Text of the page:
Material and methods

A systematic search strategy of the bibliographic databases PubMed, Scopus, and Cochrane library from the earliest possible date through October 13, 2015 was performed [9, 10, 11]. The search strategy was based on the following terms: (“eyelid neoplasms”[MeSH Terms] OR (“eyelid”[All Fields] AND “neoplasms”[All Fields]) OR “eyelid neoplasms”[All Fields] OR (“eyelid”[All Fields] AND “cancer”[All Fields]) OR “eyelid cancer” [All Fields]) AND (“brachytherapy”[MeSH Terms] OR “brachytherapy”[All Fields]). To avoid missing relevant studies we chose this strategy with high sensitivity but low specificity.

Criteria for considering studies to be included in this review

Type of studies: we included human studies of any design (randomized, prospective, retrospective studies) and case series with exception of case reports. Only studies published in English were included in this reviews. Types of participants: studies reporting on patients with a diagnosis of non melanoma skin cancer of eyelid based on histological evaluation were included. Type of interventions: eligible intervention included BT in NMSC of eyelid independently of technique, dose, dose rate, and treatment setting (curative or adjuvant).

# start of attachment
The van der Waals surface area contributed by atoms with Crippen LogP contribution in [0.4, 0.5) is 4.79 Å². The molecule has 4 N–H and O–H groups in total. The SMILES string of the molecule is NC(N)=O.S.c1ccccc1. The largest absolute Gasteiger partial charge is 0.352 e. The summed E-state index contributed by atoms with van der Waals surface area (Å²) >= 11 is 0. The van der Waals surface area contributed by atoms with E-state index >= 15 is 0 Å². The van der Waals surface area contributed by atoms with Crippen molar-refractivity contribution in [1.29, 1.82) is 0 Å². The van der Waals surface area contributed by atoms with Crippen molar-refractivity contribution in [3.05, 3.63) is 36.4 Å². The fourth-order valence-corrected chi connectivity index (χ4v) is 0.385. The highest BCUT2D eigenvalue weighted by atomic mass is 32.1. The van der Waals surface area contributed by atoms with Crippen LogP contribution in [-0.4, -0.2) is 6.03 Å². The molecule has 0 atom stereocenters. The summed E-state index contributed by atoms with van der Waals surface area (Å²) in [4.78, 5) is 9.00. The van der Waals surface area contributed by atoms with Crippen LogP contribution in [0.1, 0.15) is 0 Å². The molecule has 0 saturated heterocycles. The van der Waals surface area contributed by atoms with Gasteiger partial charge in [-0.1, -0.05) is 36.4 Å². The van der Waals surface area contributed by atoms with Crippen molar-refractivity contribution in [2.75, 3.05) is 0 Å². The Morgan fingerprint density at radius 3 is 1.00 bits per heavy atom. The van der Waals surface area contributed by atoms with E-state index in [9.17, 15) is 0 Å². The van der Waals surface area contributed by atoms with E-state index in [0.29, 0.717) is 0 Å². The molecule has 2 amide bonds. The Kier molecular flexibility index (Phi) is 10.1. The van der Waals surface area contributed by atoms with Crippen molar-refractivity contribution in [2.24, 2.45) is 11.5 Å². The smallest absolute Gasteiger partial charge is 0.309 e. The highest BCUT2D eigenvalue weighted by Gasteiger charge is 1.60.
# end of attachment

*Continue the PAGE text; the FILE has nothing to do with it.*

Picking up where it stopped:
Type of outcome measures: the primary outcome was local tumor control after BT. The secondary outcomes were acute - late toxicity and functional cosmetic results independently of used scales.

Study selection and quality assessment

Two independent authors (RF, GM) screened citations at the abstract level to identify potentially relevant studies and case series. Potentially eligible citations were retrieved for full-text review, with disagreements resolved by a third author (AGM). We obtained the following information from each report: author identification, year of publication, medical center, study design characteristics, study population, BT technique, delivered dose, total treatment time, local control, toxicity, and functional cosmetic outcome. In the studies where overall treatment time was not reported it was calculated based on dose rate and total dose. Scottish Intercollegiate Guidelines Network (SIGN) criteria was used to classify the quality of evidence [12].